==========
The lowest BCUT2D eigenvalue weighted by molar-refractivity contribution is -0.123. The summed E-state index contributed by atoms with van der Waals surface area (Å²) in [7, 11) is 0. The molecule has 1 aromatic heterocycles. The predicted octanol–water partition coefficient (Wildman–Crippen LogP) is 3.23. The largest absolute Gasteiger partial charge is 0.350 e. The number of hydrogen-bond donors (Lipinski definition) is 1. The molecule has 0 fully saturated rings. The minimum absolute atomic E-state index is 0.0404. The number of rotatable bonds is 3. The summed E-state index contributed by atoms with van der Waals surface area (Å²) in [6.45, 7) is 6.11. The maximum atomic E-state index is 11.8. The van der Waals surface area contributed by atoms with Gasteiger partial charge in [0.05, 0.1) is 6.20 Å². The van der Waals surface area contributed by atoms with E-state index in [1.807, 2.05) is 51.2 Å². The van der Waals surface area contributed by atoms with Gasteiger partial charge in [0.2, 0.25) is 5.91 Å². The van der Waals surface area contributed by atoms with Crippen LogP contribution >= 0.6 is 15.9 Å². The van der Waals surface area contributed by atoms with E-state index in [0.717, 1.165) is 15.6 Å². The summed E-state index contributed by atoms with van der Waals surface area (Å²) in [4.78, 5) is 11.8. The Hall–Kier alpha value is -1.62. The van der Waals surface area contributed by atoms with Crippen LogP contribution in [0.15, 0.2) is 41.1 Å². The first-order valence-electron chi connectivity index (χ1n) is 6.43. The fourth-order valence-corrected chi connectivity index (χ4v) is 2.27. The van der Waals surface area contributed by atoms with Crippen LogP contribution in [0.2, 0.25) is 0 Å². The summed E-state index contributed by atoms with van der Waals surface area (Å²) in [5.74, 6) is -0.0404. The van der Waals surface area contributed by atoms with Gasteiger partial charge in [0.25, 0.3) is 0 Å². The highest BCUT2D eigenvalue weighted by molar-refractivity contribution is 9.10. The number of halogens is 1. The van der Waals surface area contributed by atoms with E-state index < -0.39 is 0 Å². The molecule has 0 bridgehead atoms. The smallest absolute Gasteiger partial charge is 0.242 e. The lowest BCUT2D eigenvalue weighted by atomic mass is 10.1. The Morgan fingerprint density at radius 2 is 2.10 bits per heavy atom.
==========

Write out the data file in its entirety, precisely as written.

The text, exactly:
The lowest BCUT2D eigenvalue weighted by molar-refractivity contribution is -0.123. The summed E-state index contributed by atoms with van der Waals surface area (Å²) in [7, 11) is 0. The molecule has 1 aromatic heterocycles. The predicted octanol–water partition coefficient (Wildman–Crippen LogP) is 3.23. The largest absolute Gasteiger partial charge is 0.350 e. The number of hydrogen-bond donors (Lipinski definition) is 1. The molecule has 0 fully saturated rings. The minimum absolute atomic E-state index is 0.0404. The number of rotatable bonds is 3. The summed E-state index contributed by atoms with van der Waals surface area (Å²) in [6.45, 7) is 6.11. The maximum atomic E-state index is 11.8. The van der Waals surface area contributed by atoms with Gasteiger partial charge in [0.05, 0.1) is 6.20 Å². The van der Waals surface area contributed by atoms with E-state index in [1.807, 2.05) is 51.2 Å². The van der Waals surface area contributed by atoms with Gasteiger partial charge in [0.2, 0.25) is 5.91 Å². The van der Waals surface area contributed by atoms with Crippen LogP contribution >= 0.6 is 15.9 Å². The van der Waals surface area contributed by atoms with E-state index in [0.717, 1.165) is 15.6 Å². The summed E-state index contributed by atoms with van der Waals surface area (Å²) in [4.78, 5) is 11.8. The Hall–Kier alpha value is -1.62. The van der Waals surface area contributed by atoms with Crippen LogP contribution in [0.15, 0.2) is 41.1 Å². The first-order valence-electron chi connectivity index (χ1n) is 6.43. The fourth-order valence-corrected chi connectivity index (χ4v) is 2.27. The van der Waals surface area contributed by atoms with Crippen LogP contribution in [0.2, 0.25) is 0 Å². The summed E-state index contributed by atoms with van der Waals surface area (Å²) in [5.74, 6) is -0.0404. The van der Waals surface area contributed by atoms with Gasteiger partial charge in [0.25, 0.3) is 0 Å². The highest BCUT2D eigenvalue weighted by molar-refractivity contribution is 9.10. The number of halogens is 1. The van der Waals surface area contributed by atoms with E-state index < -0.39 is 0 Å². The molecule has 0 bridgehead atoms. The smallest absolute Gasteiger partial charge is 0.242 e. The lowest BCUT2D eigenvalue weighted by atomic mass is 10.1. The Morgan fingerprint density at radius 2 is 2.10 bits per heavy atom.